A small plant with one or two leaves costs just under $100 on average. Prices increase according to the size of the plant. They are quite difficult to come across as they sell out quickly, but you may have some luck finding a Paraiso Verde through online rare plant stores.

4. Philodendron Ring of Fire

Joining the list of interesting Philodendrons is Ring of Fire. The somewhat ominous name is attributed to the fiery color of the foliage. Variegation ranges from yellow to orange and an almost brick red color.

Not only do the leaves have interesting colors, but they also tend to change color slightly through the seasons. As a hybrid with some relation to the next plant on this list, Philodendron Tortum, the leaves are long and pointed with serrated edges.

There are a number of reasons for the high price of this plant, starting at just under $100 and increasing with age. The first is its slow growth rate, thanks to the high levels of variegation in the leaves.

That variegation also needs to be replicated by specific methods of propagation, slowing the reproduction of these plants and limiting supply.

Not every propagated plant will have high enough levels of variegation to sell, especially considering most plant owners are looking for the intense half to whole leaf color variation, similar to the variegated Monstera.

5. Philodendron bipinnatifidum ‘Tortum’

If you’re looking for a Philodendron that doesn’t look like a Philodendron at all, this is the plant for you.

Tortum has large leaves with deep lobes and pointed tips in a stunning deep green color. This shape makes the plant more characteristic of a palm or a fern than a Philodendron, bound to stun and confuse any visitors to your home.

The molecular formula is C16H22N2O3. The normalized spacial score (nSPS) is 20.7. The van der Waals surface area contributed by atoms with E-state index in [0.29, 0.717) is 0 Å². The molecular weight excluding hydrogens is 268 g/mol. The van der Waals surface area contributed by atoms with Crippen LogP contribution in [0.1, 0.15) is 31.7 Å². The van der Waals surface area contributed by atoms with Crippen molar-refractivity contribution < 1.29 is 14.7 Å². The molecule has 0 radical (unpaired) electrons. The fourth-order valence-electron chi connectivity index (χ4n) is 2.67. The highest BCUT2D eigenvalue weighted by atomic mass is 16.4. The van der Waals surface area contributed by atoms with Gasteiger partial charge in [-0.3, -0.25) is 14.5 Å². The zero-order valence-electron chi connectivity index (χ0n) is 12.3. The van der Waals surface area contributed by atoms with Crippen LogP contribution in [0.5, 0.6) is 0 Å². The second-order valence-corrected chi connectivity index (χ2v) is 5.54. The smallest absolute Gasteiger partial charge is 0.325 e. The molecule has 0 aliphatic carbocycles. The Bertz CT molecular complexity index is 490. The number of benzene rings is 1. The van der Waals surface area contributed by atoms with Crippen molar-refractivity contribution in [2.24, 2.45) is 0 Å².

The rarity of this plant comes with an interesting story. Tortum, discovered in 1957, naturally grows in a specific region of the Amazon. Just a few years after its discovery, the Brazilian government declared this area protected, limiting how many plants could be harvested for propagation.

The surge in demand has only made this plant more difficult to get, resulting in a higher price tag. When purchased from a nursery or grower directly, they may not be that expensive, but these opportunities are few and far between.

Instead, houseplant collectors are forced to pay far higher prices from others who have managed to get their hands on one. A large and established plant can cost as much as $250, often more, on marketplaces like Etsy.

Luckily, if you do get your hands on one, you can take comfort in the fact that these plants are quite easy to care for.  

6. Anthurium regale

Anthurium regale is a species you may not immediately associate with the traditional Anthuriums we have come to know indoors. Its size, difficulty to reproduce, stunning color, and rarity make this Anthurium one of the most expensive on the market.

Anthurium regale has massive leaves, far larger than most houseplants. They are rounded at the base and pointed at the tips, with bright white veins that allow you to spot them from a mile away.

Smaller plants come in at just under $100 – when they are in stock. However, since they are often out of stock, the few that are available cost far more than $100, some as much as $400. Check local marketplaces and rare plant groups in your area for a more affordable option.

7. Philodendron Gabby

Philodendron hederaceum, also known as Heartleaf Philodendron, is one of the most popular houseplants around.

There are many cultivars, such as Brasil and Cream Splash, but no cultivar is more expensive or rare than Gabby.

Philodendron Brasil and Lemon

Gabby is a sport of Brasil discovered and sold by Gabriella Plants.

Philodendron Gabby is heavily variegated with creamy yellow and white patches that cover almost the entirety of the leaf.